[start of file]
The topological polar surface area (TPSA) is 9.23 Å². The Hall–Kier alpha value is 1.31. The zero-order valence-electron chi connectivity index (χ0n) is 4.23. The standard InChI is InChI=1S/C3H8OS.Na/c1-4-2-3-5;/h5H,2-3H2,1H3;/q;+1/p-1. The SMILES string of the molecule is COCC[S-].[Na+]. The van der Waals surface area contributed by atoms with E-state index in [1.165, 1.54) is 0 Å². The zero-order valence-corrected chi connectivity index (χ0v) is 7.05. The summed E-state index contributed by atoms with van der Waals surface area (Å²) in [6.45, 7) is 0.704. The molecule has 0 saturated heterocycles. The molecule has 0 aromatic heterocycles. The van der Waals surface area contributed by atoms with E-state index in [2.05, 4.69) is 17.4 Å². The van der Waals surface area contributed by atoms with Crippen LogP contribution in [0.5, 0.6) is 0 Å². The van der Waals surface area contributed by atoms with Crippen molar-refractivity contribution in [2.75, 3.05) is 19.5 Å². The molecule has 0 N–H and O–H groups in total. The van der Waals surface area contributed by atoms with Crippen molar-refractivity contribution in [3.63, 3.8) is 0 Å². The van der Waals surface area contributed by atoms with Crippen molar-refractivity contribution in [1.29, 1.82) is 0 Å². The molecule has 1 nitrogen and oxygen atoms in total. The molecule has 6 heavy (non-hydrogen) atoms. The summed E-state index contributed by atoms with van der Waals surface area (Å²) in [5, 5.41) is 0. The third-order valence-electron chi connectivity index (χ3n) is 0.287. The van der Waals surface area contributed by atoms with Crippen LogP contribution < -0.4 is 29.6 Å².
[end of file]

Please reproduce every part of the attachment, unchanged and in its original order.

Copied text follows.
The topological polar surface area (TPSA) is 9.23 Å². The Hall–Kier alpha value is 1.31. The zero-order valence-electron chi connectivity index (χ0n) is 4.23. The standard InChI is InChI=1S/C3H8OS.Na/c1-4-2-3-5;/h5H,2-3H2,1H3;/q;+1/p-1. The SMILES string of the molecule is COCC[S-].[Na+]. The van der Waals surface area contributed by atoms with E-state index in [1.165, 1.54) is 0 Å². The zero-order valence-corrected chi connectivity index (χ0v) is 7.05. The summed E-state index contributed by atoms with van der Waals surface area (Å²) in [6.45, 7) is 0.704. The molecule has 0 saturated heterocycles. The molecule has 0 aromatic heterocycles. The van der Waals surface area contributed by atoms with E-state index in [2.05, 4.69) is 17.4 Å². The van der Waals surface area contributed by atoms with Crippen LogP contribution in [0.5, 0.6) is 0 Å². The van der Waals surface area contributed by atoms with Crippen molar-refractivity contribution in [2.75, 3.05) is 19.5 Å². The molecule has 0 N–H and O–H groups in total. The van der Waals surface area contributed by atoms with Crippen molar-refractivity contribution in [3.63, 3.8) is 0 Å². The van der Waals surface area contributed by atoms with Crippen molar-refractivity contribution in [1.29, 1.82) is 0 Å². The molecule has 1 nitrogen and oxygen atoms in total. The molecule has 6 heavy (non-hydrogen) atoms. The summed E-state index contributed by atoms with van der Waals surface area (Å²) in [5, 5.41) is 0. The third-order valence-electron chi connectivity index (χ3n) is 0.287. The van der Waals surface area contributed by atoms with Crippen LogP contribution < -0.4 is 29.6 Å².